Can we eat too healthy?
According to the internet and diet culture, all foods are toxic.
« Fruits contain too much sugar! »
« Soy causes cancer and infertility! »
« Legumes cause inflammation, avoid! »
Through these myths, diet culture never ceases to instill fear in us about food and what might happen if we had the misfortune to eat “imperfectly”. For some people, these messages easily become stressful, even overwhelming, and lead to a desire to eat as healthily as possible by eliminating one threatening food after another.
Does the perfect recipe for the diet that will make you immortal really exist?
In truth, the science of nutrition is still very young. Throughout its history, several questionable recommendations based on the research of the time for making healthier food choices were made early on. A prime example is fat. From the 1950s, recommendations began to encourage the adoption of a low-fat diet for better cardiovascular health. In later years, we learned that fats were actually very important for health, and then the recommendations changed to restrict trans and saturated fats and favor unsaturated fats. Finally, in recent years, studies have increasingly questioned this relentlessness against saturated fats.
What a puzzle! Don’t you agree? And that’s just one nutrient! All this to say that the impact of food choices on health remains much more complex and mysterious than we are led to believe.
It is true that diet is one of the determinants of overall health and there is obviously nothing wrong with choosing to eat in a way that will support our health to the best of our knowledge if it is important to us. On the other hand, this devotion can become too extensive and have negative impacts on other aspects of our lives. Eh yes! Taken to extremes, the search for the perfect diet can be detrimental to both physical and psychological health.
When the pursuit of the perfect diet becomes obsessive, people tend to increasingly reduce the number of foods deemed acceptable and beneficial. But it’s not for nothing that the body needs variety. Each food contains a unique combination of nutrients that allows us to meet our long-term needs. When we reduce food variety, we can develop deficiencies in energy, proteins, vitamins or minerals which, in turn, can affect the functions of the body, for example by weakening the immune system and delaying wound healing.
A lack of dietary diversity can also lead to digestive issues. By not being used to its full potential, the digestive system can become slower and produce fewer digestive enzymes. Digestive discomfort following the reintroduction of excluded foods is often mistakenly attributed to the belief that these foods are toxic or harmful, and therefore our bodies reject them. In fact, restrictions could be the cause of new food intolerances and digestive symptoms that will resolve over time and with proper nutrition.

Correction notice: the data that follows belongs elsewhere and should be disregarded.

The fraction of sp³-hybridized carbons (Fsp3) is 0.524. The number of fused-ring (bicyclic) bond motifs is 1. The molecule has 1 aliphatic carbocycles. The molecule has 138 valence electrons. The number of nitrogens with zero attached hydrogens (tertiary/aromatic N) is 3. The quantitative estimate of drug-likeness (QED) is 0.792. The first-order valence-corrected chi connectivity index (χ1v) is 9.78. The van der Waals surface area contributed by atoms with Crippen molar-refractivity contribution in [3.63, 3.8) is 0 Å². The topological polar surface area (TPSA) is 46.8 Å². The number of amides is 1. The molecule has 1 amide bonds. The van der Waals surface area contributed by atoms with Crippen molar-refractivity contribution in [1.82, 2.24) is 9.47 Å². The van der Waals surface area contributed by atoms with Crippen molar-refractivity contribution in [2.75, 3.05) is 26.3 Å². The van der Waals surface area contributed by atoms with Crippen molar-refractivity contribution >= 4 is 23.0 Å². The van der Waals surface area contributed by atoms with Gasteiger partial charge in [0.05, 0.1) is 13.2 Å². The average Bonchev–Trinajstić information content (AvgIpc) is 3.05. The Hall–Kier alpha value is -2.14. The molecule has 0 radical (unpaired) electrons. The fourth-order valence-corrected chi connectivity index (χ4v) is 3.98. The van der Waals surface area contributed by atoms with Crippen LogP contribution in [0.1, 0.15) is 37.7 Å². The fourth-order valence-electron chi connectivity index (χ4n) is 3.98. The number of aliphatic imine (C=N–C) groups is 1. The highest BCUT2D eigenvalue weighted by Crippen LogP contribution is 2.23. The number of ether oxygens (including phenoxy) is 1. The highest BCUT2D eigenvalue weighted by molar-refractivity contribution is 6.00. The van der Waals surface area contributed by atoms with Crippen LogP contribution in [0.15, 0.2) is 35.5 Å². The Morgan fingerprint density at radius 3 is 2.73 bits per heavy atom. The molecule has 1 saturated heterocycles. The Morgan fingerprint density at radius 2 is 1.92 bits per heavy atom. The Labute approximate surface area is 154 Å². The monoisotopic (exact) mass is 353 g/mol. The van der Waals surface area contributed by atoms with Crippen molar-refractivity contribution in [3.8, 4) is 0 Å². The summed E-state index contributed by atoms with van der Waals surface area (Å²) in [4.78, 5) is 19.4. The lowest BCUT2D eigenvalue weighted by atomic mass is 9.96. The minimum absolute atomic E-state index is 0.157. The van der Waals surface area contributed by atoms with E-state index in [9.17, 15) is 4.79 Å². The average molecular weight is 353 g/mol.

The obsessive pursuit of health through food can greatly affect social life and overall quality of life. Eating, an essential and ubiquitous act, can become very complicated and generate intrusive thoughts, guilt if one eats something deemed suboptimal, anxiety when one cannot control the food supply and isolation if you prefer not to eat with others or not to eat the same foods as them.
The impact of foods on health goes beyond the nutrients they contain. Eating includes a social, cultural and emotional aspect that all contribute to psychological and overall health.
All foods have their place
The nutritional value of food can guide our food choices, but to have a more harmonious relationship with food, many other factors should also be taken into account and could be just as (or even more) important to you. Here are some examples:
All foods have their place in a balanced diet, whether they’re nutrient-dense or not, whether they’re picked straight from the tree or ultra-processed. They all have the potential to provide energy, nutrients and pleasure, and can all contribute to overall good physical and psychological health.
If you recognize yourself in this article, let us help you. It is possible to find joy, freedom and balance through your diet.
Danya Beauregard, Nutritionist, Dt,P., RD